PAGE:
GD: I agree.
GD: Your father was a renowned bassist who played with Elvis. Did you ever go on tour with your dad?
JS: I never went on tour but my dad did arrange a great experience for me and my brother. They were playing Vegas, and it was the last time Elvis played Vegas before he passed. My dad flew us out there and he said I got you guys a great seat in the percussion stand. So Darren went to the first show, and we had to buy black shirts so we looked like we were in the band, and I went to the second one. Back then he did two shows in one day. We walk up to the percussion stand and the percussionist said: “Do you want to look like you’re doing something? Here’s a tambourine.” So I actually played tambourine with the opening acts but I didn’t play with Elvis. I got nervous and was afraid that Elvis might spin around and say (in his best Elvis voice) “Who’s throwing my time off like that?” So the truth is I played with the first two acts, but I was on that stage. Now, Chicago has played several times on what was the Hilton Hotel back then. Where I was standing is where Robert Lamm stands for our shows and it’s kinda neat to catch that vibe again.
GD: Wow, talk about coming full circle. Who were some of your early musical influences?
JS: Yes, my mother had a bunch of 8-track tapes and I remember hearing The Carpenters, Bread, Elton John and Led Zeppelin- the one with Black Dog on it. So that was early on but when I started to play music, certainly it was Elton John. Then I wanted to be tough and cool so I got into KISS for awhile. Then I graduated into some hard hitting funk so Earth, Wind and Fire became a big part of my life along with The Average White Band. Then I discovered Stanley Clark and Chick Corea then Jaco (Pastorius) came on the scene. My three biggest influences as bass players are Dee Murray from Elton John, Verdine White from Earth, Wind and Fire and Jaco Pastorius. As far as singers, I would say Elton John, Maurice White- rest in peace, and Philip Bailey.
GD: Those are some great ones. Do you remember the first record you bought with your own money?
JS: Yes, I do remember but I don’t think it was with my own money. My grandmother gave me the money to go buy the 45 single of “Rocket Man” and I wore that out!
GD: I read that you were hanging out with some guys who eventually formed Ratt. Who were some of the guys that you were hanging out with and playing with in the late 70s and early 80s?
JS: I was in a band called Coco Blue when I was 15 and there was one kid named Todd Howard who went on to play with Cheap Trick and Ted Nugent. There was a rival band from Claremont, CA with a name like Excalibur which was a classic rock cover band. They ended up becoming Mickey Ratt. So I barely met those guys hanging out at parties but I do remember this one kid who was tall and real good looking, a rock-star-looking-guy, named Robin Crosby (Ratt’s guitarist). A few years later I ran into him in California and they were huge rock stars; I was in Chicago by then but people get weird sometimes and standoffish. But Robin was so sweet to me. We were laughing saying can you believe two guys from San Diego that used to go to parties together, now make it to this? He struggled with substance addiction and it brought him all the way down. I hated hearing about that because he was such a sweet man. So he was the only person I knew who had any real connection to Ratt.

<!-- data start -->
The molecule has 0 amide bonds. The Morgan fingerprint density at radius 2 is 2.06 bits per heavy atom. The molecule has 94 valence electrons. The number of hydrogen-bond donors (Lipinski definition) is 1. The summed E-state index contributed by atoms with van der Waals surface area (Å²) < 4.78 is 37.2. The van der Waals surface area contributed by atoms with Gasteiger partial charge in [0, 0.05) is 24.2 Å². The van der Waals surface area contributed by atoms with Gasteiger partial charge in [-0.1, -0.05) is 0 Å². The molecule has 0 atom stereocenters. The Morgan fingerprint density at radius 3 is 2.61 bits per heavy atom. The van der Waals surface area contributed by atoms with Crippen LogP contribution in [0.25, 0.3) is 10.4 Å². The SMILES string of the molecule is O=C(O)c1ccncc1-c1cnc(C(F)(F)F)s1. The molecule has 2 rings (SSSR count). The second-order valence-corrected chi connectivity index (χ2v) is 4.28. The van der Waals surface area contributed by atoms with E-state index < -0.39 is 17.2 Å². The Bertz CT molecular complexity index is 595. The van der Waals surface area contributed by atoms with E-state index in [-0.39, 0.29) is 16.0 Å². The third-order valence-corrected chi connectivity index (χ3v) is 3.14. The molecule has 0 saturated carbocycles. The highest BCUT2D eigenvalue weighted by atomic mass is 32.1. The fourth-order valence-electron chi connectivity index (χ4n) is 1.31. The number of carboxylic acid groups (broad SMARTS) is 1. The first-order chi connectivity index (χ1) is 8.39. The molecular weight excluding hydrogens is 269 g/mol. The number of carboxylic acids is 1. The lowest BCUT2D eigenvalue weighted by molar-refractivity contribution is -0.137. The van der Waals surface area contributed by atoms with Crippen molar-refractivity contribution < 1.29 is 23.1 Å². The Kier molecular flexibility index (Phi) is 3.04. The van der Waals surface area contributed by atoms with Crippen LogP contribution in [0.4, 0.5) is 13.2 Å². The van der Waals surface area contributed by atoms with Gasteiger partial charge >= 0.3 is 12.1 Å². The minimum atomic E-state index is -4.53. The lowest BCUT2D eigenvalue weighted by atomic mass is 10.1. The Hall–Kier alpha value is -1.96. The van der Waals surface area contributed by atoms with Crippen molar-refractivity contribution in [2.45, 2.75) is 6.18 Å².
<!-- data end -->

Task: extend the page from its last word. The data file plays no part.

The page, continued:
GD: How did end up auditioning for Chicago in 1985?
JS: I was playing in Top 40 bands and a friend of mine got a publishing deal in the A&M publishing division. When he got his publishing deal, they started connecting him to all these amazing artists. So I saw that we both started to have opportunities to get some demos and some (possible) record deals. I decided that I needed to do this for myself, so I signed a publishing deal with the idea that I wanted someone to talk about me. Within three months, Warner Brothers, who happened to have Peter Cetera and Chicago, called my publishing company asking if they had any songs for Peter Cetera’s solo album and/or somebody to write with him. As the story goes, they sent my three songs over there (to Warner Bros.). They (publishing company) got a phone call back asking who was singing those songs. They said the writer was. So they hung up and my publisher called me and said that something was going on, they didn’t know what it was but I should be prepared! I thought: prepared for what? A week later, the tape got over to Warner Bros. and everybody from management to all the members of Chicago listened to it. Then we got a call saying we think that you are a great prospect to be the new lead singer for Chicago.
Can you believe that?! So here I am at 23, dealing with my own substance abuse problems. This opportunity comes up, and I was getting the reps, and taking vocal lessons. I was preparing for this opportunity that I had no idea that was coming up, but I was ready for it. So we go in and record Chicago 18 and I was ready for it! I wasn’t ready for some of the other stuff, such as touring full time. Then I had to take care of this substance issue and I did. We did the first tour and I decided I had to deal with this, so I went to rehab. Now I have been clean and sober for 29 years.